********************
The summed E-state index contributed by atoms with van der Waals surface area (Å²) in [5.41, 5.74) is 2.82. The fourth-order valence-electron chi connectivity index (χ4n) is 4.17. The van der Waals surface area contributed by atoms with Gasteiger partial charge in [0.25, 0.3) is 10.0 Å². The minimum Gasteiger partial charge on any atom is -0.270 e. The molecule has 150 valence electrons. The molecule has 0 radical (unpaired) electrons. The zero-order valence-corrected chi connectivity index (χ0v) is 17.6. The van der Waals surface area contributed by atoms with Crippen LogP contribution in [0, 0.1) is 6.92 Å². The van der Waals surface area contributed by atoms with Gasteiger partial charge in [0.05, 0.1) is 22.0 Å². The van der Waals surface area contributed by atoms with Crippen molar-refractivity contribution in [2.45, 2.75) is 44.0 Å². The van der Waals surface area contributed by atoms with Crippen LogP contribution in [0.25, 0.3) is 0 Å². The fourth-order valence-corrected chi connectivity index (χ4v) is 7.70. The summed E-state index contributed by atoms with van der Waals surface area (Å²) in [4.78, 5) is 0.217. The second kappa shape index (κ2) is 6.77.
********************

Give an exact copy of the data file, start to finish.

The summed E-state index contributed by atoms with van der Waals surface area (Å²) in [5.41, 5.74) is 2.82. The fourth-order valence-electron chi connectivity index (χ4n) is 4.17. The van der Waals surface area contributed by atoms with Gasteiger partial charge in [0.25, 0.3) is 10.0 Å². The minimum Gasteiger partial charge on any atom is -0.270 e. The molecule has 150 valence electrons. The molecule has 0 radical (unpaired) electrons. The zero-order valence-corrected chi connectivity index (χ0v) is 17.6. The van der Waals surface area contributed by atoms with Crippen LogP contribution in [0, 0.1) is 6.92 Å². The van der Waals surface area contributed by atoms with Gasteiger partial charge in [0.05, 0.1) is 22.0 Å². The van der Waals surface area contributed by atoms with Crippen molar-refractivity contribution in [2.45, 2.75) is 44.0 Å². The van der Waals surface area contributed by atoms with Crippen LogP contribution in [0.25, 0.3) is 0 Å². The fourth-order valence-corrected chi connectivity index (χ4v) is 7.70. The summed E-state index contributed by atoms with van der Waals surface area (Å²) in [4.78, 5) is 0.217. The second kappa shape index (κ2) is 6.77.